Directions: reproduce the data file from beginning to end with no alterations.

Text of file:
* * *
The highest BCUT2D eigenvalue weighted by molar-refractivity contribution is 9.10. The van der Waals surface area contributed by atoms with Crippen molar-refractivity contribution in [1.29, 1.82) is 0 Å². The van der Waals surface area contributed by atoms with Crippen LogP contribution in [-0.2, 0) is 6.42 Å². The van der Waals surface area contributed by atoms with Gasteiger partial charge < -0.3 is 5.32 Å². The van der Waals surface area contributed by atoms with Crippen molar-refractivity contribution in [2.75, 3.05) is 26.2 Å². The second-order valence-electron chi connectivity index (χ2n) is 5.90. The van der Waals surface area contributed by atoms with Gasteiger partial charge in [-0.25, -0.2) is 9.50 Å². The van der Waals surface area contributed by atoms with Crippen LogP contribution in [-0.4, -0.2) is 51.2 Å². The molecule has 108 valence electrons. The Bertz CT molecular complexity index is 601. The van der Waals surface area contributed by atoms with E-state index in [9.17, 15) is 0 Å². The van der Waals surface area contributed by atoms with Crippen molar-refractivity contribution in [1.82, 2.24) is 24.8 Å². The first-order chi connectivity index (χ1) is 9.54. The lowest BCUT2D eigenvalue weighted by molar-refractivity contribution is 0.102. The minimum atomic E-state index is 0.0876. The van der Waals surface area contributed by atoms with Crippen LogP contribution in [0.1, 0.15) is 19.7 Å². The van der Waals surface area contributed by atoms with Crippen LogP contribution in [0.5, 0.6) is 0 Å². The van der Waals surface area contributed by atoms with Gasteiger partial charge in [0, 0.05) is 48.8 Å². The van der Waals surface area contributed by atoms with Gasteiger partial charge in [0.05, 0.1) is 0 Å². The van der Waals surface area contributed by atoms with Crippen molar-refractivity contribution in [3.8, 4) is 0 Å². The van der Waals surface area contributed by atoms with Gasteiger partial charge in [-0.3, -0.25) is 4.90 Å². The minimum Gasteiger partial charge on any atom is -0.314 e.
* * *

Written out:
The highest BCUT2D eigenvalue weighted by molar-refractivity contribution is 9.10. The van der Waals surface area contributed by atoms with Crippen molar-refractivity contribution in [1.29, 1.82) is 0 Å². The van der Waals surface area contributed by atoms with Crippen LogP contribution in [-0.2, 0) is 6.42 Å². The van der Waals surface area contributed by atoms with Gasteiger partial charge < -0.3 is 5.32 Å². The van der Waals surface area contributed by atoms with Crippen molar-refractivity contribution in [2.75, 3.05) is 26.2 Å². The second-order valence-electron chi connectivity index (χ2n) is 5.90. The van der Waals surface area contributed by atoms with Gasteiger partial charge in [-0.25, -0.2) is 9.50 Å². The van der Waals surface area contributed by atoms with Crippen LogP contribution in [-0.4, -0.2) is 51.2 Å². The molecule has 108 valence electrons. The Bertz CT molecular complexity index is 601. The van der Waals surface area contributed by atoms with E-state index in [9.17, 15) is 0 Å². The van der Waals surface area contributed by atoms with Crippen molar-refractivity contribution in [1.82, 2.24) is 24.8 Å². The first-order chi connectivity index (χ1) is 9.54. The lowest BCUT2D eigenvalue weighted by molar-refractivity contribution is 0.102. The minimum atomic E-state index is 0.0876. The van der Waals surface area contributed by atoms with Crippen LogP contribution in [0.1, 0.15) is 19.7 Å². The van der Waals surface area contributed by atoms with Crippen LogP contribution in [0.5, 0.6) is 0 Å². The van der Waals surface area contributed by atoms with Gasteiger partial charge in [0, 0.05) is 48.8 Å². The van der Waals surface area contributed by atoms with Gasteiger partial charge in [0.05, 0.1) is 0 Å². The van der Waals surface area contributed by atoms with Crippen molar-refractivity contribution in [3.8, 4) is 0 Å². The van der Waals surface area contributed by atoms with Gasteiger partial charge in [-0.3, -0.25) is 4.90 Å². The minimum Gasteiger partial charge on any atom is -0.314 e.